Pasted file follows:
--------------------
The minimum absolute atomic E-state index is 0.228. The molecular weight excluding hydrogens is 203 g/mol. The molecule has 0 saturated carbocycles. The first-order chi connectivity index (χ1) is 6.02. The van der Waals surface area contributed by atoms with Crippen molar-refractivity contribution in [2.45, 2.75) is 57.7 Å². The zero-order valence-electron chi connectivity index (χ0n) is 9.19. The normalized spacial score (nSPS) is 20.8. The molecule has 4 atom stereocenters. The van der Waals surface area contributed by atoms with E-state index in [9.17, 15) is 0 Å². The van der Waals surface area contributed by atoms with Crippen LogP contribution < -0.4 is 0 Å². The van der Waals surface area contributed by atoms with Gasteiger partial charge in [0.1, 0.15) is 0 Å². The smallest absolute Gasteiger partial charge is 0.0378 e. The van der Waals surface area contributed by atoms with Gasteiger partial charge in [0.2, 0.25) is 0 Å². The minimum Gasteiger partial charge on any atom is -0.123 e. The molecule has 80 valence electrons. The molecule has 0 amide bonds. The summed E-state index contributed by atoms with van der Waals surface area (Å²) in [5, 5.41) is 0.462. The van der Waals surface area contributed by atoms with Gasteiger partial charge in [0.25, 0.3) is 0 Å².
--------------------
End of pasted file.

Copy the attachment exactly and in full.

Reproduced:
The minimum absolute atomic E-state index is 0.228. The molecular weight excluding hydrogens is 203 g/mol. The molecule has 0 saturated carbocycles. The first-order chi connectivity index (χ1) is 6.02. The van der Waals surface area contributed by atoms with Crippen molar-refractivity contribution in [2.45, 2.75) is 57.7 Å². The zero-order valence-electron chi connectivity index (χ0n) is 9.19. The normalized spacial score (nSPS) is 20.8. The molecule has 4 atom stereocenters. The van der Waals surface area contributed by atoms with E-state index in [9.17, 15) is 0 Å². The van der Waals surface area contributed by atoms with Crippen LogP contribution < -0.4 is 0 Å². The van der Waals surface area contributed by atoms with Gasteiger partial charge in [0.1, 0.15) is 0 Å². The smallest absolute Gasteiger partial charge is 0.0378 e. The van der Waals surface area contributed by atoms with Gasteiger partial charge in [0.2, 0.25) is 0 Å². The minimum Gasteiger partial charge on any atom is -0.123 e. The molecule has 80 valence electrons. The molecule has 0 amide bonds. The summed E-state index contributed by atoms with van der Waals surface area (Å²) in [5, 5.41) is 0.462. The van der Waals surface area contributed by atoms with Gasteiger partial charge in [0.25, 0.3) is 0 Å².